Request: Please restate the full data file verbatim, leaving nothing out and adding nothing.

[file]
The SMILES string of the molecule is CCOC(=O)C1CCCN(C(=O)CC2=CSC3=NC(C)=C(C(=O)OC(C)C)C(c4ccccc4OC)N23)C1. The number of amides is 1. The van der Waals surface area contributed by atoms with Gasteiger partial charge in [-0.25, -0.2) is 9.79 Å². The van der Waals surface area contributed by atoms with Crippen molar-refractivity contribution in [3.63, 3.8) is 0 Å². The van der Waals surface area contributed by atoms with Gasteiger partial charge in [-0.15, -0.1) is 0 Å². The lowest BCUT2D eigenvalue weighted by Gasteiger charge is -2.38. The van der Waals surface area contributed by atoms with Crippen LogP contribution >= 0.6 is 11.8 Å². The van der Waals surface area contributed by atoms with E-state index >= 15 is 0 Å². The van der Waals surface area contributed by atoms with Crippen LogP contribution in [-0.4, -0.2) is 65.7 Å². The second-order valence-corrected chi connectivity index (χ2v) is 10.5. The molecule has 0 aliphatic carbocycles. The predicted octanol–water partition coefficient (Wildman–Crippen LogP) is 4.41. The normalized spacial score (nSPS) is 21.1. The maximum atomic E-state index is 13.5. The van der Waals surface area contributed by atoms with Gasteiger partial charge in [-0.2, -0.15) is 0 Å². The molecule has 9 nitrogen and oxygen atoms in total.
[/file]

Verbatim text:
The SMILES string of the molecule is CCOC(=O)C1CCCN(C(=O)CC2=CSC3=NC(C)=C(C(=O)OC(C)C)C(c4ccccc4OC)N23)C1. The number of amides is 1. The van der Waals surface area contributed by atoms with Gasteiger partial charge in [-0.25, -0.2) is 9.79 Å². The van der Waals surface area contributed by atoms with Crippen molar-refractivity contribution in [3.63, 3.8) is 0 Å². The van der Waals surface area contributed by atoms with Gasteiger partial charge in [-0.15, -0.1) is 0 Å². The lowest BCUT2D eigenvalue weighted by Gasteiger charge is -2.38. The van der Waals surface area contributed by atoms with Crippen LogP contribution >= 0.6 is 11.8 Å². The van der Waals surface area contributed by atoms with E-state index >= 15 is 0 Å². The van der Waals surface area contributed by atoms with Crippen LogP contribution in [-0.4, -0.2) is 65.7 Å². The second-order valence-corrected chi connectivity index (χ2v) is 10.5. The molecule has 0 aliphatic carbocycles. The predicted octanol–water partition coefficient (Wildman–Crippen LogP) is 4.41. The normalized spacial score (nSPS) is 21.1. The maximum atomic E-state index is 13.5. The van der Waals surface area contributed by atoms with Gasteiger partial charge in [-0.2, -0.15) is 0 Å². The molecule has 9 nitrogen and oxygen atoms in total.